Have you or those you care about felt the physical and mental health effects of climate-related events, like extreme weather, heat or allergy seasons? What actions have you taken, and which solutions have worked for you in your community?
Personal experience makes you your own expert, and your story has more power to drive climate action than facts alone. Stories make climate change relatable by drawing on common experience and core human values, like health.
Compelling stories generate empathy and understanding. They take listeners on an emotional journey and offer a sense of hope that inspires positive change. APHA’s Center for Climate, Health and Equity is working to lift every voice to advocate for climate action today.
Check out Climate Storytelling: A Quick Guide (PDF) for more on the power of stories and guidance on good storytelling techniques.
Tiny Climate Chronicles:
Our 100-word story series features reader-submitted stories that highlight the health impacts of climate change and illustrate the ways we cope and overcome. Whether it’s our own or that of our loved ones and communities, health matters to everyone. Let’s share our personal experiences to inspire and empower action on climate change. Together we can build healthy, resilient communities — one story at a time.
We want to hear your story! Submit yours here. Each submission must be truthful, personal unpublished work. We encourage stories to be about 100 words each. Check out our guide (PDF) for tips on good storytelling, and email firstname.lastname@example.org with any questions. Read about APHA’s “Making Climate Change Personal for Effective Communication” training to learn more. We can’t wait to hear from you!
Residents of New Orleans, Louisiana's 7th Ward are taking action against the urban heat island effect and more frequent urban flooding in the area. Healthy Community Services has been engaging and teaching residents of this 80% African American community how to keep communities cooler by reforesting urban areas. It's a double benefit for residents, who now understand how air and surface temperatures affect people with chronic diseases such as asthma, diabetes and hypertension. These efforts are community driven, and residents have learned that, besides helping to clean the air, trees are capable of storm water management to help mitigate urban flooding. In our survey, 9 out of 10 residents here rated planting trees as a benefit to improving health outcomes. To date, within Healthy Community Services' 4x2-square-block research area, 77 trees and other green infrastructure interventions are reducing the effects of climate change. This neighborhood is transforming, and it is exciting.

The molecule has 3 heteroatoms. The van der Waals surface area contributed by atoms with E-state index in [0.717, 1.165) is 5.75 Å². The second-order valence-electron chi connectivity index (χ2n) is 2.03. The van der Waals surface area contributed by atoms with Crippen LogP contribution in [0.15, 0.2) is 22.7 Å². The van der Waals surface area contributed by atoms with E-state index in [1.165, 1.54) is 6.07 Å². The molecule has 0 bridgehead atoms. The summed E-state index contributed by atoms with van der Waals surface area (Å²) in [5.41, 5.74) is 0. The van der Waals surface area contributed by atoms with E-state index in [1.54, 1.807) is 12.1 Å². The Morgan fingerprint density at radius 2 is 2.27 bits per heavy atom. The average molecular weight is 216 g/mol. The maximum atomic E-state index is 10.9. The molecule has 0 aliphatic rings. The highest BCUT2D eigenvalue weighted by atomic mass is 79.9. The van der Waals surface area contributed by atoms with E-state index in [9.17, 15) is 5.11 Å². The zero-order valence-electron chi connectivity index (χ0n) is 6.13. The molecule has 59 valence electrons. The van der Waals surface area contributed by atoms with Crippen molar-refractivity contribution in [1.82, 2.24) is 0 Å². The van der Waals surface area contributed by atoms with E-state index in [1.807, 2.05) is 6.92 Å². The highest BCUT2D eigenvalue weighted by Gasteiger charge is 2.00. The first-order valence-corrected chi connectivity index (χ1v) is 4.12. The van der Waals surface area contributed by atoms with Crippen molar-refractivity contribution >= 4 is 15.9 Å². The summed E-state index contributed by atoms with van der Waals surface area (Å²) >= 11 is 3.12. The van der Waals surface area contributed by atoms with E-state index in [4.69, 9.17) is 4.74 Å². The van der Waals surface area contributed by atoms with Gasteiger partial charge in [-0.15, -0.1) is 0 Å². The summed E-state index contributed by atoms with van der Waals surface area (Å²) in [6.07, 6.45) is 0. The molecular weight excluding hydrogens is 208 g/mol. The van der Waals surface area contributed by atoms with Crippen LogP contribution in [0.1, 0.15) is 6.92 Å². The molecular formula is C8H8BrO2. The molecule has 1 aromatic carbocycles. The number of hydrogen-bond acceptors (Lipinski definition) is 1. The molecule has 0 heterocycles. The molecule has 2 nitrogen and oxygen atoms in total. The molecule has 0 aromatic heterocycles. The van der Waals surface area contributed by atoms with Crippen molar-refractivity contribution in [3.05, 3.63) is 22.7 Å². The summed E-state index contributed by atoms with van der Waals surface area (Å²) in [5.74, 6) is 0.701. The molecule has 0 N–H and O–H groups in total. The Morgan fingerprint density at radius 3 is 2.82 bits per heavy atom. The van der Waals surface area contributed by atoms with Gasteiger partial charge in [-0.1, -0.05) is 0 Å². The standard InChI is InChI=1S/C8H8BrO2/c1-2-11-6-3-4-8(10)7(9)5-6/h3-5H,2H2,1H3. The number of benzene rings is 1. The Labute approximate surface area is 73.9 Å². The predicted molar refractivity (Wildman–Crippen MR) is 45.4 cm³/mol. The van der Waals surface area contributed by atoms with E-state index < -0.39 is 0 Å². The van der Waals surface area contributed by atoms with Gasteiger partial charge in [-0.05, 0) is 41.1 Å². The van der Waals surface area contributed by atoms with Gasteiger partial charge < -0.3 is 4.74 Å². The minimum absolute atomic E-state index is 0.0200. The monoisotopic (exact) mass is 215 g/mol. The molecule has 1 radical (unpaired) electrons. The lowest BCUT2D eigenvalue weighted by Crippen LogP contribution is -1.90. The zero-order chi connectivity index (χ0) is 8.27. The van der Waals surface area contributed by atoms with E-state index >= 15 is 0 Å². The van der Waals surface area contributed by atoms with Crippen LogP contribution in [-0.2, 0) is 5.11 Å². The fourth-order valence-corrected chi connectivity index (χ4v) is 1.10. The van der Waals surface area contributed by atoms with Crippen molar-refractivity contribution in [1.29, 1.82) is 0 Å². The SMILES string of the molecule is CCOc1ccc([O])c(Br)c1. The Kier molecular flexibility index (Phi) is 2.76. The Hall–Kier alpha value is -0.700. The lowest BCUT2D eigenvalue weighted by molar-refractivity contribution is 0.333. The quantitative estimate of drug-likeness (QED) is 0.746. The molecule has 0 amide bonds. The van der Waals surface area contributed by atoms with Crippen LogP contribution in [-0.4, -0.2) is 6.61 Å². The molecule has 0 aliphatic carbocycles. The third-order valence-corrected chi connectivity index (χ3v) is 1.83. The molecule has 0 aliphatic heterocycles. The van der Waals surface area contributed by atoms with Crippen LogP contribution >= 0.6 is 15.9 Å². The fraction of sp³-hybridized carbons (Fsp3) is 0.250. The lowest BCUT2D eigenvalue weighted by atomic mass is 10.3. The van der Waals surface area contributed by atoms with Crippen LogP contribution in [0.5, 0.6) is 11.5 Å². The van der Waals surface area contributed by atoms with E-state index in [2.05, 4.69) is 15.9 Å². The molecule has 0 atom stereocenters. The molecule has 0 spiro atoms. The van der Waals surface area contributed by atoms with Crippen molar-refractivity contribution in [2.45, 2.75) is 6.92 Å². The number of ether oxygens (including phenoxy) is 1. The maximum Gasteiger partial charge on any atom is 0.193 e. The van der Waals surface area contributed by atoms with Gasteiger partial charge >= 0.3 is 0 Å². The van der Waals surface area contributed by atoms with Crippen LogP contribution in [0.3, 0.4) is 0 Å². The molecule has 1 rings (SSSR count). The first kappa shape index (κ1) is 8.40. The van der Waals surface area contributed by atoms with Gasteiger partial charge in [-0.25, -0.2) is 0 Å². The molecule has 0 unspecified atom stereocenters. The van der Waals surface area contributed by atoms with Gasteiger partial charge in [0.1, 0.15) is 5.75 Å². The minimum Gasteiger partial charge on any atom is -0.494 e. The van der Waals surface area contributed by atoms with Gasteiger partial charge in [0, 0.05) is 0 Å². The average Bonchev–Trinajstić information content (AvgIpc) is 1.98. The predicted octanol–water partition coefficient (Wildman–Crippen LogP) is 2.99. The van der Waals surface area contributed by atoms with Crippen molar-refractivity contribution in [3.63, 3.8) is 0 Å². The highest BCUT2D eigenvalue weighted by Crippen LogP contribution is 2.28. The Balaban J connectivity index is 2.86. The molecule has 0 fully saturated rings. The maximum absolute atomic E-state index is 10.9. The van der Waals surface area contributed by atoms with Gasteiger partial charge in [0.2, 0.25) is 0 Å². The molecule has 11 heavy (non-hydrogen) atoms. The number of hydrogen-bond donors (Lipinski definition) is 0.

---Angela M. Chalk, MSHCM, is founder and executive director of the nonprofit Healthy Community Services and former president of the Louisiana Public Health Association.
Where There's Fire
I live with asthma and multiple sclerosis, which makes me sensitive to environmental conditions. On August 2, 2017, we were inundated with wildfire smoke from surrounding areas. Caught unprepared, we scrambled to get information to our communities. Schools, health care providers, clients with asthma and COPD...everybody wanted to know what to do!
I was exhausted and wheezing when I got home to a stifling hot house. I used my Albuterol, pulled my cooling vest out of the freezer, zipped it on, turned on the window air conditioner and lied down, trying to process the surreal day.
We have since developed a plan for wildfire smoke that includes actions to reduce greenhouse gases and create smoke-ready communities. I model this plan in my personal life, skipping drive-throughs and advocating for clean fuel standards, while checking air quality and temperature forecasts before going outdoors to protect my health during our new Northwest summers.
---Judy Lynn Olsen is an environmental health supervisor for the asthma, air quality and healthy housing programs at the Tacoma-Pierce County Health Department in Washington State.